Daily Scripture readings for March, set #11:
“It is I who by my great power and my outstretched arm have made the earth, with the men and animals that are on the earth, and I give it to whomever it seems right to me. Now I have given all these lands into the hand of Nebuchadnezzar, the king of Babylon, my servant, and I have given him also the beasts of the field to serve him” (Jer 27:5-6). The Lord does what “seems right” to HIM even though it might not “seem right” to others.
The reason for rampant sin and evil: “Because the sentence against an evil deed is not executed speedily, the heart of the children of man is fully set to do evil” (Eccl 8:11). An implication I see in this verse: Imagining that the punishment for your sin will come swiftly and immediately is a weapon against temptation.
“Although Jesus himself did not baptize, but only his disciples” (Jn 4:2). This is an interesting clarification of John 3:22. In fact, the way 3:22 is worded seems downright deceiving without this clarification in 4:2.
“But above all, my brothers, do not swear, either by heaven or by earth or by any other oath, but let your “yes” be yes and your “no” be no, so that you may not fall under condemnation” (Jam 5:12). James throws down some pretty rad stuff in this book, so it’s somewhat strange to me that this verse begins with “but above all.” I mean, keeping one’s word is important… but more important than everything else he’s been saying?
Daily Scripture readings for March, set #12:
I’m going to go a little further out on the theological limb today than I normally do. Reading the Bible cover to cover makes me so much more aware of the difference between the Old and New Covenants, which I’ve commented on many times in these posts. Today’s reading in Jeremiah gloriously trumpets the New Covenant: “Behold, the days are coming, declares the Lord, when I will make a new covenant with the house of Israel and the house of Judah, not like the covenant that I made with their fathers on the day when I took them by the hand to bring them out of the land of Egypt, my covenant that they broke, though I was their husband, declares the Lord. For this is the covenant that I will make with the house of Israel after those days, declares the Lord: I will put my law within them, and I will write it on their hearts. And I will be their God, and they shall be my people. And no longer shall each one teach his neighbor and each his brother, saying, ‘Know the Lord,’ or they shall all know me, from the least of them to the greatest, declares the Lord. For I will forgive their iniquity, and I will remember their sin no more” (31:31-34). Notice that this covenant is NOT LIKE the former covenant (vs 32). Notice that it revolves around what the Lord does WITHIN the hearts of Israel (vs 33). Notice that this new covenant contains FORGIVENESS (vs 34). The Old Covenant hinged on Israel’s obedience, which was responded to with punishment.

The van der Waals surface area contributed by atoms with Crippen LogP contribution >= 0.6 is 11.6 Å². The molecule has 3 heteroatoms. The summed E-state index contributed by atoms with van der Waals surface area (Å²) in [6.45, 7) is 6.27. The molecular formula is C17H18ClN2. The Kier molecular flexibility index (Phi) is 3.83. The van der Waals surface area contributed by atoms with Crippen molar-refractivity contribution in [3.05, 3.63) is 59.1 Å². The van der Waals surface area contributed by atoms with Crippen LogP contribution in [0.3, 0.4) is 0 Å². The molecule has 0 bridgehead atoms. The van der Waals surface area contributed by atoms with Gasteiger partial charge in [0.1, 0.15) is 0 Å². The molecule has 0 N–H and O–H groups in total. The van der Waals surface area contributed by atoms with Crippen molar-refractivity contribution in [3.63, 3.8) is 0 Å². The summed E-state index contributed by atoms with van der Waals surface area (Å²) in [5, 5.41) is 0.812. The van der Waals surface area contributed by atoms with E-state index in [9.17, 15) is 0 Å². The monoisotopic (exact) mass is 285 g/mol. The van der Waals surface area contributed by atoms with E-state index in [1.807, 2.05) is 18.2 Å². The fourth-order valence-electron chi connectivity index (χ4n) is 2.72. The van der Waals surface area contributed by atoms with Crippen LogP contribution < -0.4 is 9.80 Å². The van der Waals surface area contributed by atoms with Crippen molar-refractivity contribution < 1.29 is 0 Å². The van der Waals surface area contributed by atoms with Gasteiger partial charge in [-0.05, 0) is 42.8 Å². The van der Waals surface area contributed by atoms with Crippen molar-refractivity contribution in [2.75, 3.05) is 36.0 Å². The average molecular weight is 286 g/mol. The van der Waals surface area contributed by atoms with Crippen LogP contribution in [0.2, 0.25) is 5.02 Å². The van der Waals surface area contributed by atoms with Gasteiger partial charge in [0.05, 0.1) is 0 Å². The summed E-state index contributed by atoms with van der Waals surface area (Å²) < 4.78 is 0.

“Whatever your hand finds to do, do it with your might” (Eccl 9:10). This is a text that I regularly challenge myself with, perhaps out of context. Each day I have a list of things to accomplish, some of which I knew about and some that are surprises. Maybe it’s my perfectionist personality, but I’ve always seen this verse as an aspect of being faithful in everything.
“You worship what you do not know; we worship what we know, for salvation is from the Jews” (Jn 4:22). In this important conversation between Jesus and the Samaritan woman, don’t miss Jesus’ clear statement that the woman is in the wrong in her viewpoint on the doctrinal discussion on where to worship God. This is obviously not Jesus’ primary intention, but it’s still part of the interaction.
“And the prayer of faith will save the one who is sick, and the Lord will raise him up. And if he has committed sins, he will be forgiven. Therefore, confess your sins to one another and pray for one another, that you may be healed” (Jam 5:15-16). James makes an interesting connection between the confession/forgiveness of sins and the healing of illness.